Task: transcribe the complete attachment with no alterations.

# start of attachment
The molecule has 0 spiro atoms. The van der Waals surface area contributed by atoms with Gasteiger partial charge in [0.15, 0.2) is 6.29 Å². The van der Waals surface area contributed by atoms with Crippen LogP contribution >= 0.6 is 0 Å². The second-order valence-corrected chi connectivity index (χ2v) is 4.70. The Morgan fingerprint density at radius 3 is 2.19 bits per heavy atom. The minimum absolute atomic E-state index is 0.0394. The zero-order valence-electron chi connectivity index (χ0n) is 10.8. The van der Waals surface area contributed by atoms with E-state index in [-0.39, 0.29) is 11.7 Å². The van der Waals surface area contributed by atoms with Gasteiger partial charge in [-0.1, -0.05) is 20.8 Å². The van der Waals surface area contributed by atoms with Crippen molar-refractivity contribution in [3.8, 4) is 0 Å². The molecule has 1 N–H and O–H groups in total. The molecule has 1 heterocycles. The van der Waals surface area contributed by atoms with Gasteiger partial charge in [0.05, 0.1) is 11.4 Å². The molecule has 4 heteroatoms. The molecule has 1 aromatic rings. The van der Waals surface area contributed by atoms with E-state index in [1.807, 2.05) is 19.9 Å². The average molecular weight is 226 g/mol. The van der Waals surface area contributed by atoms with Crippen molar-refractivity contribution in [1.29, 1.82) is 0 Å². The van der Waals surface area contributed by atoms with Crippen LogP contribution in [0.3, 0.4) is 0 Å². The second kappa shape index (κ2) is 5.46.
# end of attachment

The molecule has 0 spiro atoms. The van der Waals surface area contributed by atoms with Gasteiger partial charge in [0.15, 0.2) is 6.29 Å². The van der Waals surface area contributed by atoms with Crippen LogP contribution >= 0.6 is 0 Å². The second-order valence-corrected chi connectivity index (χ2v) is 4.70. The Morgan fingerprint density at radius 3 is 2.19 bits per heavy atom. The minimum absolute atomic E-state index is 0.0394. The zero-order valence-electron chi connectivity index (χ0n) is 10.8. The van der Waals surface area contributed by atoms with E-state index in [-0.39, 0.29) is 11.7 Å². The van der Waals surface area contributed by atoms with Gasteiger partial charge in [-0.1, -0.05) is 20.8 Å². The van der Waals surface area contributed by atoms with Crippen molar-refractivity contribution in [3.8, 4) is 0 Å². The molecule has 1 N–H and O–H groups in total. The molecule has 1 heterocycles. The van der Waals surface area contributed by atoms with Gasteiger partial charge in [0.05, 0.1) is 11.4 Å². The molecule has 4 heteroatoms. The molecule has 1 aromatic rings. The van der Waals surface area contributed by atoms with E-state index in [1.807, 2.05) is 19.9 Å². The average molecular weight is 226 g/mol. The van der Waals surface area contributed by atoms with Crippen molar-refractivity contribution in [1.29, 1.82) is 0 Å². The van der Waals surface area contributed by atoms with Crippen LogP contribution in [0.3, 0.4) is 0 Å². The second kappa shape index (κ2) is 5.46.